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Technology Collaboration Programme by IEA

Criteria for Depleted Reservoirs to be Developed for CO2 Storage

Technical Report

1 January 2022

Storage

Alexander Bump, Sahar Bakhshian, Susan Hovorka, Joshua Rhodes

Citation: IEAGHG, "Criteria for Depleted Reservoirs to be Developed for CO2 Storage ", 2022-01, January 2022.

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Publication Overview

In this review we consider advantages and disadvantages of using depleted fields in comparison to deep saline reservoirs as carbon dioxide (CO2) storage sites. The study consists of three parts. The first looks at ten case studies with operational experience and the insights they offer. The second presents original research on three factors that may impact evaluation of depleted field storage opportunities: 1) the impact of reservoir pressure depletion on storage capacity prediction; 2) the effect of residual hydrocarbons on capacity and injectivity; and 3) the net economic benefit of inherited hydrocarbon infrastructure, including elements that are reusable and those that are not. The third section is a discussion of criteria for evaluating depleted fields for CO2 storage.

Publication Summary

  • Depleted hydrocarbon fields offer many attractive advantages for CO2 storage, including extensive reservoir data, proven geologic containment and potentially re-usable infrastructure.
  • As the term is used in the published literature, “depleted field storage” encompasses a wide range of scenarios including post-production storage in a former hydrocarbon reservoir, syn-production storage in the water leg of a hydrocarbon reservoir, and CO2-EOR.
  • Pure storage operations and CO2-EOR operations have some operation similarity, but have substantially different motivations and different regulatory maturity in different regions. In the US, CO2-EOR offers more mature regulation and easier permitting. In the EU, post-production storage has greater regulatory maturity and has been the primary choice of EU depleted field storage projects.
  • In all projects, outreach and public relations are important, even critical. Early stakeholder engagement is key.
  • Storage projects completed to date have proven and extended the science and developed a wide range of monitoring tools to assure storage security. All have their merits but their cost effectiveness varies depending on project specifics, particularly the surface environment, the presence of hydrocarbons above the storage reservoir and project-specific concerns.
  • Sub-hydrostatic reservoir pressure is a sign of closed or semi-closed reservoir boundaries. Such reservoirs may offer greater storage security but also place sharp limits on capacity by limiting the propagation of injection pressure
  • The presence of remaining hydrocarbon gas in place does not negatively affect the CO2 storage capacity of the depleted dry gas reservoirs, other than occupying pore space.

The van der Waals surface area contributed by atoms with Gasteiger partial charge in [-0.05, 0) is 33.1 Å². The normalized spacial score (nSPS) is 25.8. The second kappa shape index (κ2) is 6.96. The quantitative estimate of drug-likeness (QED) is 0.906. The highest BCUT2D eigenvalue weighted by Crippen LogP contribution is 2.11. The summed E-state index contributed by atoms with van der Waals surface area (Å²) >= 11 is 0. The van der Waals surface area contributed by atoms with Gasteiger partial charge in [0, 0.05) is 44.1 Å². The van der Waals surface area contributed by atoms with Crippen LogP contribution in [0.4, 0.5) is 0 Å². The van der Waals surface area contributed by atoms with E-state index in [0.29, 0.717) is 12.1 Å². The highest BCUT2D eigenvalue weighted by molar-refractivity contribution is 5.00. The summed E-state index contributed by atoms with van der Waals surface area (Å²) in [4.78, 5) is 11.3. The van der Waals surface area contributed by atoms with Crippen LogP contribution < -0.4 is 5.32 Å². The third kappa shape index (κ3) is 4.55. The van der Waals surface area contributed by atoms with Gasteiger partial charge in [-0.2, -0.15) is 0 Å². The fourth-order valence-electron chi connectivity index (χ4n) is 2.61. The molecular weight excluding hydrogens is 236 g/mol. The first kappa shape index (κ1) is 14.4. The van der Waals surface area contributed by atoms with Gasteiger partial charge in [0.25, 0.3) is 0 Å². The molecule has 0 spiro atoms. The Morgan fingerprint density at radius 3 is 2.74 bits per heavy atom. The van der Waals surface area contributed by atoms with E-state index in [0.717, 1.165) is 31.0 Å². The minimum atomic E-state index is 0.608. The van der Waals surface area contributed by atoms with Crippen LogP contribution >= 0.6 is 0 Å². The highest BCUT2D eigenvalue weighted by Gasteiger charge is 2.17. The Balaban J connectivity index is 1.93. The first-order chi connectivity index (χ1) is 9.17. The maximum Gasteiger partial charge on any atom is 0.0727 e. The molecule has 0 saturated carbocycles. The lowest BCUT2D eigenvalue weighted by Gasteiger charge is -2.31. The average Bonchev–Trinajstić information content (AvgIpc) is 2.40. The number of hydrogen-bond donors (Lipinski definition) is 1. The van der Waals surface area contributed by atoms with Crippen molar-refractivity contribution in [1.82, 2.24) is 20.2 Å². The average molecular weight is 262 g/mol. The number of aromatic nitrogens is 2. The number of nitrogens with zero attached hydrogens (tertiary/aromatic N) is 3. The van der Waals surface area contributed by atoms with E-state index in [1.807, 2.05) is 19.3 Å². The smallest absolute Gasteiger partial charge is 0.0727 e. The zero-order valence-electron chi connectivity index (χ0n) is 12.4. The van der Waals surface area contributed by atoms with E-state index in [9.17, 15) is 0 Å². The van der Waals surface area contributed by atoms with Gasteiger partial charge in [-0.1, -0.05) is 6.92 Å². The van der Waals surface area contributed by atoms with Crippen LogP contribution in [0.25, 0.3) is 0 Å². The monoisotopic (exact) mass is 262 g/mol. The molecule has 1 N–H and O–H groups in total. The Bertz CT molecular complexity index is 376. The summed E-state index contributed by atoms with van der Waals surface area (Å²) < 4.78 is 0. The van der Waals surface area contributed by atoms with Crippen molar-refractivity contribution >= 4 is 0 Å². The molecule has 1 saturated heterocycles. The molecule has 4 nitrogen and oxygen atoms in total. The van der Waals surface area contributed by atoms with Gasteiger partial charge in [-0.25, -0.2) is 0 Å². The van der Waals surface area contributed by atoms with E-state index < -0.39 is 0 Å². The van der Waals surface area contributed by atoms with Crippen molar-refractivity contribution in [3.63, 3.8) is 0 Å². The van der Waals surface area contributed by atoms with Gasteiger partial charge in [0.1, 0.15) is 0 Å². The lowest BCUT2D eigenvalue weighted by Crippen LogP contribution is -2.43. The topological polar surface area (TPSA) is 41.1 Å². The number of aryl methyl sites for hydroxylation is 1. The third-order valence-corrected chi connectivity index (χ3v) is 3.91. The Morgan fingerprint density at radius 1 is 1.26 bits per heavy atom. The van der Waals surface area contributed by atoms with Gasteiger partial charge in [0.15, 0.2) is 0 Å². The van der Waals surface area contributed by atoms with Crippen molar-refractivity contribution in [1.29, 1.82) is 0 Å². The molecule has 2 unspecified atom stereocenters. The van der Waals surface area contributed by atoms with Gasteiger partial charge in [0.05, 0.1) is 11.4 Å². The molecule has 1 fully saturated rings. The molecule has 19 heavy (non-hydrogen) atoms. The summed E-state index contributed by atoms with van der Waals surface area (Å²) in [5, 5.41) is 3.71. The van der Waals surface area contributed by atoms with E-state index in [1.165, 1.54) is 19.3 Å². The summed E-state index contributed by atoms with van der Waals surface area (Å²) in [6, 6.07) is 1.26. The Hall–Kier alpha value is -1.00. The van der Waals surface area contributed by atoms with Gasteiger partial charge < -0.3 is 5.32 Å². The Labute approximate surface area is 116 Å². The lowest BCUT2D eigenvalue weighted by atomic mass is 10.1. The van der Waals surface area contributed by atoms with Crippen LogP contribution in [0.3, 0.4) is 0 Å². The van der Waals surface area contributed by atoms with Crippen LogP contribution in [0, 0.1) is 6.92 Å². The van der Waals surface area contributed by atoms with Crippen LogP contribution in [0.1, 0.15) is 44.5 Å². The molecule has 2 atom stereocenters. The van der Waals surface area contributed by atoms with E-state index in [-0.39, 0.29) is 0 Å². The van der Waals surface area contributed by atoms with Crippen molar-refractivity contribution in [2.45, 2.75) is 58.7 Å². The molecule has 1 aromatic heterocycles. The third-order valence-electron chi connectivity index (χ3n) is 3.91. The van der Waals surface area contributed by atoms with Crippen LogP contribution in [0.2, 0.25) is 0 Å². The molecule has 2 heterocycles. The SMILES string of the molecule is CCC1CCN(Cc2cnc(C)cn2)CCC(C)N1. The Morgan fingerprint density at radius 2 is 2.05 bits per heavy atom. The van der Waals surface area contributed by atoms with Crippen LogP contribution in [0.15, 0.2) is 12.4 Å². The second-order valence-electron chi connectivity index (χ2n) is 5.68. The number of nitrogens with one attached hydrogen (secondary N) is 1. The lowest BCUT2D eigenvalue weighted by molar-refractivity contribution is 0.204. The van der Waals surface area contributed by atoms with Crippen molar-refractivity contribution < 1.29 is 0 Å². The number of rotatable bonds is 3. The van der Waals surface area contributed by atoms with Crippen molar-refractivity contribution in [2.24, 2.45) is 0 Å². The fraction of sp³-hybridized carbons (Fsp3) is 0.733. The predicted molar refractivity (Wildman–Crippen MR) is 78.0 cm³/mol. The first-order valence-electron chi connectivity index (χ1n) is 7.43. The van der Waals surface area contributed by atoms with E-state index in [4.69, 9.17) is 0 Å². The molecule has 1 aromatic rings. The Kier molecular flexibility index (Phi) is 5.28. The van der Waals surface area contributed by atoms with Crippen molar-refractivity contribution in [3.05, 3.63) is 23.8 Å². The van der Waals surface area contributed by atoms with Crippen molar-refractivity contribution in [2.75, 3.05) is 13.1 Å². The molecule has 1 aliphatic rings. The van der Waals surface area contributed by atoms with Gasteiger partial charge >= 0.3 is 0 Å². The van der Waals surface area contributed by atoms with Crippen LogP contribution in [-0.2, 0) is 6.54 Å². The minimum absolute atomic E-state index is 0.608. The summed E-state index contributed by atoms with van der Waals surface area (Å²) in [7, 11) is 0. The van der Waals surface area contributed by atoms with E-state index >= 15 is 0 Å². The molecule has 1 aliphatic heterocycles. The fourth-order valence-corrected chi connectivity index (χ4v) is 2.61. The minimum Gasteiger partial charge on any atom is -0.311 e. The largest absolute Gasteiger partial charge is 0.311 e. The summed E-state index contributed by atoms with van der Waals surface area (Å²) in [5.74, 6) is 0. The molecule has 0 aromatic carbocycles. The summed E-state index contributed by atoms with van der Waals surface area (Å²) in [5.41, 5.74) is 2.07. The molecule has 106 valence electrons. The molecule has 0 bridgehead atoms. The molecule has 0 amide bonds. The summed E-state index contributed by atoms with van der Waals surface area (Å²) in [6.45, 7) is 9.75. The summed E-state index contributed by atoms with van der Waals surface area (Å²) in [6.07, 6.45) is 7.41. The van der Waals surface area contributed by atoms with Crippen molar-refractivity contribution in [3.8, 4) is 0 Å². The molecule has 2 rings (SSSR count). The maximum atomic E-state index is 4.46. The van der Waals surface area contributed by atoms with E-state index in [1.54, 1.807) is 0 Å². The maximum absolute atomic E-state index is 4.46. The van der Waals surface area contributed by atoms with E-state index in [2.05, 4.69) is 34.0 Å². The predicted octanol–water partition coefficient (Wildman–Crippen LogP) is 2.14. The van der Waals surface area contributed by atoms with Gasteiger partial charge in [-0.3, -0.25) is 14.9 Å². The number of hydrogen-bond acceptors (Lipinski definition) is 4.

• The large density and viscosity contrast between CO2 and methane limits the mixing of the two, leading the CO2 plume to be mainly accumulated at the bottom of the reservoir at the post-injection stage. The gas (methane) layer forming below the reservoir top may act as a barrier, lowering the risk of CO2 plume migration towards the top seal and hence improving the CO2 storage integrity in a depleted dry gas reservoir.
  • While storing CO2 in a depleted dry gas reservoir, the majority of CO2 plume remains mobile, while capillary and dissolution trapping mechanisms play minor roles in trapping the CO2
  • Beyond occupying pore space, the amount of remaining gas (methane) in place does not significantly affect the capillary and dissolution trapping efficiency of CO2 plume in a depleted dry gas reservoir.
  • It should not be taken as guaranteed that infrastructure reuse will always result in lower costs for CCS projects.
  • For a hypothetical base-case CO2 storage project size of 1 Mtpa and a 50-kilometer pipeline length, the total project cost is most sensitive to pipeline costs. Reuse of existing pipelines can save significant cost but depends on a number of variables, chiefly capacity, pressure rating and condition.
  • In contrast to hydrocarbon exploration where the goal is to maximize discovered reserves, current and planned storage projects are typically driven by the need to abate specific emissions sources and therefore have well defined requirements that can be met in a variety of ways. As long as a storage site meets project requirements, bigger is not necessarily better.
  • Published criteria for evaluating depleted fields identify many of the key factors but definition of favorable and unfavorable ranges for all variables creates a long list that fails to recognize both the relationships between them and the potential for excellent overall results from a variety of combinations that may include individually sub-optimal parameters.
  • We recommend that screening focus on five overarching factors: capacity, injectivity, containment security, reusable infrastructure and public/regulatory acceptance. These factors have multiple inputs which combine to create flexibility in how to meet project requirements.
  • The report details the criteria to efficiently screen for needed capacity, injectivity, containment security, reusable infrastructure and suitability for CO2-EOR. Capacity and injectivity are presented as graphs, offering efficient order-of-magnitude evaluation.

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